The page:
Tougher than any fibre made by humans and extraordinarily good at transmitting vibrations to the predators that weave it, spider silk has been a source of inspiration for the development of everything from scaffolding for regenerating bones to bulletproof vests, remote sensors and noise reducers.


Yet one of its most remarkable attributes, its resistance to decay, has received little attention. Some researchers speculate that spider silk keeps hungry bacteria at bay by being laced with antibiotics.


But work by Wang Pi-Han and Tso I-Min at Tunghai University, in Taiwan, published in the Journal of Experimental Biology, suggests this is not the case.


Rather, silk manages to avoid being eaten by locking the nutrients it contains behind an impenetrable barrier. Spider silk is made of proteins that ought to be attractive to microbes.


Moreover, because webs are often built in environments, like forests and bogs, that are rife with these bugs, there should be ample opportunities for bacteria to settle on the strands and feast. Remarkably, This does not seem to happen.


Dr Wang and Dr Tso were curious about how spiders manage this. They began their investigation by putting bacteria and spider silks together in laboratory conditions perfect for bacterial growth. They worked with silk strands collected from three species of spider that build their webs in different environments, and set these down on nutrient-rich plates. Each plate had one of four bacterial species growing on it.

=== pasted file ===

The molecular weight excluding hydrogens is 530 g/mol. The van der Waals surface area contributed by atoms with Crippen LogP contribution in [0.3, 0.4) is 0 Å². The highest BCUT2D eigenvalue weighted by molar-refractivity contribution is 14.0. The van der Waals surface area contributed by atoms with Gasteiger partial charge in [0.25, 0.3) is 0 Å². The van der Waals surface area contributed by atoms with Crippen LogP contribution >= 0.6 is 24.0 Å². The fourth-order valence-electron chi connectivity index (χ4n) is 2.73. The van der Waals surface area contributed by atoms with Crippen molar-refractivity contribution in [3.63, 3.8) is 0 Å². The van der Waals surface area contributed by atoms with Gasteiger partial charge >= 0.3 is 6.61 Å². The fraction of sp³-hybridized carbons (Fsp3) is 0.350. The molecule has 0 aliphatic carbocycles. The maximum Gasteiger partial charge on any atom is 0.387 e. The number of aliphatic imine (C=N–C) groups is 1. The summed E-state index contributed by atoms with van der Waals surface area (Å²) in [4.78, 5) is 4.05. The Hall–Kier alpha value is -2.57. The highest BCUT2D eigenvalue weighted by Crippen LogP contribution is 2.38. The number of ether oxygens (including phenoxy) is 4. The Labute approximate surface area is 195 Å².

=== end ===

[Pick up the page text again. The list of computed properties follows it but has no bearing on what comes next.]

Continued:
The team then used microscopes to monitor the behaviour of the bacteria over the course of 24 hours. After repeating the experiment three times, they found that the bacteria never fed on the silks.


They also found, however, that the strands were not immune to having bacteria grow over and around them—suggesting that those strands were not laced with antibiotics.


The two researchers then tried growing their bacteria directly on silk strands, by providing them with a range of nutrient supplements.


Only one of these supplements, nitrogen, encouraged consumption of the silk.


When the strands were lathered in a nitrogen-rich solution, bacteria ate them. Without nitrogen, they were held at bay.


This is odd, because proteins (of which silk is made) are, themselves, rich in nitrogen. That led Dr Wang and Dr Tso to conclude that the antibacterial properties of spider silk are caused not by any sort of antibiotic but, rather, the structure of the silk itself.


Natural sextion, it seems, has driven spider silk to store the proteins it is composed of behind a layer made impenetrable by its physical rather than its chemical structure.

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What, exactly, that structure is the two researchers have yet to determine. Once it has been elucidated, though, the discovery should pave the way for artificial antibacterial materials that do not use antibiotics to keep the bugs away.